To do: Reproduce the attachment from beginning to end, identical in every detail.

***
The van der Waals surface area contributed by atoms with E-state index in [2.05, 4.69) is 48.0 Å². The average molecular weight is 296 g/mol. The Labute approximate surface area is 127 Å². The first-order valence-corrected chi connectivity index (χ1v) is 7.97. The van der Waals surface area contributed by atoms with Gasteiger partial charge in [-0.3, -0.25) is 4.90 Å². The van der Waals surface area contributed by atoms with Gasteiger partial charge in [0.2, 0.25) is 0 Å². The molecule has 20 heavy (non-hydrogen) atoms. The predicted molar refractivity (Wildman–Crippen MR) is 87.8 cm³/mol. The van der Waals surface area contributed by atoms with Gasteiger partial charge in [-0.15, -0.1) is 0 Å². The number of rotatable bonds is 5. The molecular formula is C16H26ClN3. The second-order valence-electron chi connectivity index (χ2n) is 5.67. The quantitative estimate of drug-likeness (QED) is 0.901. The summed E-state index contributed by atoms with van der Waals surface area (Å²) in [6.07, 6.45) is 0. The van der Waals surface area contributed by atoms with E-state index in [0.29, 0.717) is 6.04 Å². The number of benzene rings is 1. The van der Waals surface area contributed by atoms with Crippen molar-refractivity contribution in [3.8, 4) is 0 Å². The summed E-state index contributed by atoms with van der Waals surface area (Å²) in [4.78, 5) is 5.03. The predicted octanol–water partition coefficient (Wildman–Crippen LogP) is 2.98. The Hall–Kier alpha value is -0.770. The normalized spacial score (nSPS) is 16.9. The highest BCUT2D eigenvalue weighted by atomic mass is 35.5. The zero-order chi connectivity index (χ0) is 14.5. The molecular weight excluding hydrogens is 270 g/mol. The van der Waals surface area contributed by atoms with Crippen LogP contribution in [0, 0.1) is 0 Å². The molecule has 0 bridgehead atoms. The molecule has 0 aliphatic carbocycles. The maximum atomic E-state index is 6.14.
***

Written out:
The van der Waals surface area contributed by atoms with E-state index in [2.05, 4.69) is 48.0 Å². The average molecular weight is 296 g/mol. The Labute approximate surface area is 127 Å². The first-order valence-corrected chi connectivity index (χ1v) is 7.97. The van der Waals surface area contributed by atoms with Gasteiger partial charge in [-0.3, -0.25) is 4.90 Å². The van der Waals surface area contributed by atoms with Gasteiger partial charge in [0.2, 0.25) is 0 Å². The molecule has 20 heavy (non-hydrogen) atoms. The predicted molar refractivity (Wildman–Crippen MR) is 87.8 cm³/mol. The van der Waals surface area contributed by atoms with Gasteiger partial charge in [-0.15, -0.1) is 0 Å². The number of rotatable bonds is 5. The molecular formula is C16H26ClN3. The second-order valence-electron chi connectivity index (χ2n) is 5.67. The quantitative estimate of drug-likeness (QED) is 0.901. The summed E-state index contributed by atoms with van der Waals surface area (Å²) in [6.07, 6.45) is 0. The van der Waals surface area contributed by atoms with E-state index in [0.29, 0.717) is 6.04 Å². The number of benzene rings is 1. The van der Waals surface area contributed by atoms with Crippen molar-refractivity contribution in [3.8, 4) is 0 Å². The summed E-state index contributed by atoms with van der Waals surface area (Å²) in [4.78, 5) is 5.03. The predicted octanol–water partition coefficient (Wildman–Crippen LogP) is 2.98. The Hall–Kier alpha value is -0.770. The normalized spacial score (nSPS) is 16.9. The highest BCUT2D eigenvalue weighted by atomic mass is 35.5. The zero-order chi connectivity index (χ0) is 14.5. The molecular weight excluding hydrogens is 270 g/mol. The van der Waals surface area contributed by atoms with Crippen LogP contribution in [0, 0.1) is 0 Å². The molecule has 0 bridgehead atoms. The molecule has 0 aliphatic carbocycles. The maximum atomic E-state index is 6.14.